The Middle Men

Torchwood Miracle Day: The Stupid Men

Come on! It's only a flesh-wound!
"Threats didn't work for Vera, but maybe they will for me!"

In case the title hasn't given away my thesis, Torchwood: Miracle Day continues to be driven by characters behaving stupidly, by illogical and inconsistent plotting and backgrounds, and by dramatic set-pieces that do nothing to advance the plot.

But especially by characters behaving stupidly.

It's no secret that among Russell T Davies' weaknesses is a tendency to forego logic and internal consistency for the sake of a big emotional moment or dramatic set-piece, but this series shows so little evidence of planning it feels as if the scripts were still being typed up on shooting day.

How else to explain a program structured as a mystery, but whose clues are just handed to the investigators when the plot demands it? How else to explain the continued lack of security on the part of PhyCorp? How else to explain the normality of life on the streets and in the airports? How else to explain that even the way the Miracle works — are they zombies as at the end of the second episode, or unconscious, unmoving bundles of undying cells only? — is unclear?

And how else to explain the stupid, stupid, STUPID behaviour of our heroes?

Last week saw Vera Juarez threaten the man by whom she was trapped, rather than wait to get out in order to tell her story. Her actions were improbably dumb (especially after she'd been shot the first time), but a generous viewer might forgive it; she was a doctor, not a secret agent.

Pointless Filler:

Notes from he Russell T Davies School of Script Writing

Prior to being captured, Rex attempts an escape. He knocks out a soldier, steals his clothes and tries to brazen his way out of the locked-down Facility.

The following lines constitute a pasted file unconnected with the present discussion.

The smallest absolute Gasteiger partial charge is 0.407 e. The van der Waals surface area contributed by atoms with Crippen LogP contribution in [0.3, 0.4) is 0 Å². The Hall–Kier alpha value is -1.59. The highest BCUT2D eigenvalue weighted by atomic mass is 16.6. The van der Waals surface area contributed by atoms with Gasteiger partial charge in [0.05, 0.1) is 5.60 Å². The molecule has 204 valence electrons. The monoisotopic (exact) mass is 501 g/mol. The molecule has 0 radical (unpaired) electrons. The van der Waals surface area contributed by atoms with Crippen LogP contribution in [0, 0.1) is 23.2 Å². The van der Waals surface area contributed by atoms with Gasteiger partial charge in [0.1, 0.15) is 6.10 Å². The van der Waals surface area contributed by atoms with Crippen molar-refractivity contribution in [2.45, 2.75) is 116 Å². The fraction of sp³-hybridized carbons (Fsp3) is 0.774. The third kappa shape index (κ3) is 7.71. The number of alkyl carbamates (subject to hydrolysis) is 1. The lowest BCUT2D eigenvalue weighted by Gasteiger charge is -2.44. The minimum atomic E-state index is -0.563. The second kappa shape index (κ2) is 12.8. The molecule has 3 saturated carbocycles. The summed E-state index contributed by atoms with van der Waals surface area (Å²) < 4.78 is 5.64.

Asked to identify himself at the gate, our CIA professional is shown to be too dumb to have checked his victim's dog-tags. He doesn't know the man's name.

Rex mumbles, then says he just wants out for a smoke. Ineffective security being a series hallmark, the disembodied voice loses all menace. "Sure man, go ahead."

At which point, Rex walks right into a whole herd of soldiers out for smokes!

Ha ha ha.

But this week, it's Rex who is captured (about which, see sidebar at left). When Carl Maloney explains that he is the Director of the San Pedro Facility, Rex, bound hand and foot, decides he is in a position of strength.

"Look," he says, "just call the police, okay? Go ahead! Call them! Arrest me. Because I wanna make a statement. I'm gonna expose everything that's goin' on here. What you guys are doing to the patients, and what you did to Vera."

Granted Rex doesn't know Carl is directly responsible for Vera's murder, but what kind of secret agent doesn't have a cover story? What kind of agent tells the bad guy in charge, I've got it all on video! Here, take my camera and have a look!